The majority of New Jersey lawmakers are in agreement to expand the state’s gambling industry beyond Atlantic City and set up casinos in other locations as they believe that this move will be beneficial to the garden state. However economists and public policy experts are not sharing the same optimistic outlook and have issued a note of caution. These experts believe that the market may not have the potential to sustain the casinos in the long run.
The casino industry in New Jersey which is limited currently to Atlantic City has steadily declined over the past decade and has brought the city to the brink of bankruptcy. Gaming revenue from Atlantic City’s casinos was $2.56 billion in 2015 (a drop of 7 percent from 2014) as opposed to $5.2 billion in 2006.
The new proposal to introduce casinos into cities in the northern parts of the state is an attempt to revive the industry, fight off neighbouring competition and increase the overall economy of the state. State legislators believe that it will regenerate the economy, bringing in close to 12,000 jobs in areas where these new casinos are located. Jersey City and East Rutherford are the two cities being considered for New Jersey’s new casinos. The Mayor of Jersey City, Steve Fulop is eager for a new casino to open in his city and believes that it is a big revenue opportunity that must implemented for the benefit of the state.
However experts fear that the market in the region is saturated and casinos no longer have the drawing power than they once had. The customer base for casinos in New Jersey is shrinking and it is uncertain if the new casinos will be successful in being able to stop New Jersey gamblers from crossing the state border and going into neighbouring casinos in the states of New York, Connecticut and Pennsylvania.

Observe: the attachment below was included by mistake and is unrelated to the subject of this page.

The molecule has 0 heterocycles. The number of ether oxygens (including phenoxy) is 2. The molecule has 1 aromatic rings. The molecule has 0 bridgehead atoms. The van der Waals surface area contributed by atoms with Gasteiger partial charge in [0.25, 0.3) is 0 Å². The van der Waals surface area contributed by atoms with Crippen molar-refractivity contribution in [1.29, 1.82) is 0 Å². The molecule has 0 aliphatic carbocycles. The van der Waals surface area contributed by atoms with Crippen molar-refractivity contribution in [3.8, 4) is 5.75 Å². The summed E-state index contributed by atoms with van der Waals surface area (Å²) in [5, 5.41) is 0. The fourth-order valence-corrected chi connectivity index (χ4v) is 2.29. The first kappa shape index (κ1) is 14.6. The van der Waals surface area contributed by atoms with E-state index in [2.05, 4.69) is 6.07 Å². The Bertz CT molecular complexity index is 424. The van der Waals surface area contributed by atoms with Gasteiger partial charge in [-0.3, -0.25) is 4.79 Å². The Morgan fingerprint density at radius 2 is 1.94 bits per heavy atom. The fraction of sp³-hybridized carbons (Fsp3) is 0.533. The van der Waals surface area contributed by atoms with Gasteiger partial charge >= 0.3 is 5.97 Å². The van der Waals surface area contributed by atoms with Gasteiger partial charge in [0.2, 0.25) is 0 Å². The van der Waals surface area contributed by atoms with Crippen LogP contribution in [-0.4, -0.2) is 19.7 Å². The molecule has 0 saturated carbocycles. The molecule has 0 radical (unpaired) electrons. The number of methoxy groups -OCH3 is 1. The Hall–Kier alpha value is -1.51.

In a statement, Sheila Reynertson, a Senior Policy Analyst, New Jersey Policy Perspective said,
The big winners are not going to be your everyday people who need work. It’s going to be the developers, gaming manufacturers, casino owners … and that’s it. Long-term, I think it’s irresponsible for the legislators to push this as an economic driver for everyday New Jerseyans.
Doubts have also been raised by economists Ellen Mutari and Deb Figart who wrote the book, Just One More Hand: Life in the Casino Economy, which studies the lives of Atlantic City casino workers. They don’t think the move to set up casinos out of Atlantic City is a wise decision and question some of the analysis which states that the new casinos will create a total of 12,000 jobs. Mutari and Figart believe that the number of jobs will be a lot lower and most of them will be low paying jobs.
New Jersey voters will have a chance later this year to express their views and decide if they really want casinos outside Atlantic City.